Virginia Woolf


Virginia Woolf (1882-1941) was an English writer, considered one of the most important modernist authors of the 20th century. She was a central figure in the Bloomsbury Group, a circle of intellectuals and artists that included E.M. Forster, John Maynard Keynes, and Lytton Strachey.

Early Life: Virginia Woolf was born Adeline Virginia Stephen on January 25, 1882, in London. She was the daughter of Sir Leslie Stephen, a notable historian, author, and critic, and Julia Prinsep Stephen, a philanthropist and a model for pre-Raphaelite painters. Woolf was home-schooled in her father’s extensive library and later attended the Ladies’ Department of King’s College London.

Career: Woolf began writing professionally in 1900. Her first novel, “The Voyage Out,” was published in 1915. Woolf’s work was groundbreaking in its use of stream of consciousness as a narrative device. Her novels explore themes of mental illness, feminism, and the complexities of human experience. Among her most notable works are “Mrs. Dalloway” (1925), “To the Lighthouse” (1927), and “Orlando” (1928).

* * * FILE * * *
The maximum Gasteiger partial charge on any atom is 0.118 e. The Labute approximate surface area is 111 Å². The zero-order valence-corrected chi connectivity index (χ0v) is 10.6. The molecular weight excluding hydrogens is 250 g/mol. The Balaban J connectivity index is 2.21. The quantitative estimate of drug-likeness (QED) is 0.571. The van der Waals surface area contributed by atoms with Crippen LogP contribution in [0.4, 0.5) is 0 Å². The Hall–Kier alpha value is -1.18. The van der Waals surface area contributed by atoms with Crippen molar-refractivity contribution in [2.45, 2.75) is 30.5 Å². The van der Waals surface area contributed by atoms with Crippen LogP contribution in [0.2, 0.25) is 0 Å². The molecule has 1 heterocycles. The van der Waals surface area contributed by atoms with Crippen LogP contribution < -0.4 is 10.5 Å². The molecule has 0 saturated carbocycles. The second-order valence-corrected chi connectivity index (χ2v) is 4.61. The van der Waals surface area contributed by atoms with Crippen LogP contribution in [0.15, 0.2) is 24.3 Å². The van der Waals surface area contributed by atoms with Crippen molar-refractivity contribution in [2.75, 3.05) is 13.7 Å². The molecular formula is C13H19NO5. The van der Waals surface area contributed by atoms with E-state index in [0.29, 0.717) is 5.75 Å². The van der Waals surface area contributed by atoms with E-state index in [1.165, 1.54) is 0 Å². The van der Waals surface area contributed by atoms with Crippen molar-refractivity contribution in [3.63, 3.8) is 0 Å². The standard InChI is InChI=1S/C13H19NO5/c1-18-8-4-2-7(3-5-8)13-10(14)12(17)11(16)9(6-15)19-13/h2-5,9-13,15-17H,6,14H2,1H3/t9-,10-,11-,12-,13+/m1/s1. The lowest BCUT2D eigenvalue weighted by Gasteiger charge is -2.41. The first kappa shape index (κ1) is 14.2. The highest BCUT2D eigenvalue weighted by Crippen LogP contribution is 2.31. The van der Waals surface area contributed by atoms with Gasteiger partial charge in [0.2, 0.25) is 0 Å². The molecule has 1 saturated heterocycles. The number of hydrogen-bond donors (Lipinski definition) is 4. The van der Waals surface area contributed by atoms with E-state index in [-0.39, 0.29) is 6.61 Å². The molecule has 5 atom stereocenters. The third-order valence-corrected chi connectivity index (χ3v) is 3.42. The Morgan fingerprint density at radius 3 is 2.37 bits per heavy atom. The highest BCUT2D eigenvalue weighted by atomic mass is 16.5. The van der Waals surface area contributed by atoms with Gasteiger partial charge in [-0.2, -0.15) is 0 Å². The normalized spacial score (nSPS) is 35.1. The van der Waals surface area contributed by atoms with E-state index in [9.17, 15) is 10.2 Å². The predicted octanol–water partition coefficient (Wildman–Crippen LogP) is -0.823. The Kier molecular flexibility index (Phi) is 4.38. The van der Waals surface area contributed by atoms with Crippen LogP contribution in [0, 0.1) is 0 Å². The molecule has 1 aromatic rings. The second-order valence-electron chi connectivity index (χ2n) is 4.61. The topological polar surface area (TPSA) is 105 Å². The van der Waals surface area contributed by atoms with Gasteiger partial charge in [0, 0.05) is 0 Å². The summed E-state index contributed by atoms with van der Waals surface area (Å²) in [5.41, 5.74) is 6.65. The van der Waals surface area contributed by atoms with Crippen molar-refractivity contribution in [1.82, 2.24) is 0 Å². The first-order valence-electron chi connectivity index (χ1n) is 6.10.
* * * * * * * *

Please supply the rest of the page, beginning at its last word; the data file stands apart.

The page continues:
Major Works: Woolf’s innovative narrative techniques and profound explorations of characters’ inner lives have left an indelible mark on literature. “A Room of One’s Own” (1929) is an extended essay based on a series of lectures she delivered, which argues for both a literal and figurative space for women writers within a literary tradition dominated by men.

Legacy: Woolf’s work has been widely studied and remains influential in the fields of literary criticism, particularly feminist criticism. Her struggles with mental health and eventual suicide in 1941 have also sparked much discussion and analysis. Her work continues to be a source of inspiration and a subject of academic interest.


Major Novels:

  • The Voyage Out (1915)
  • Night and Day (1919)
  • Jacob’s Room (1922)
  • Mrs. Dalloway (1925)
  • To the Lighthouse (1927)
  • Orlando (1928)
  • The Waves (1931)
  • The Years (1937)
  • Between the Acts (1941)

Essays and Non-Fiction:

  • A Room of One’s Own (1929)
  • Three Guineas (1938)
  • The Common Reader (1925, 1932)
  • The Death of the Moth and Other Essays (1942)

Short Stories:

  • Monday or Tuesday (1921)
  • Kew Gardens (1919)
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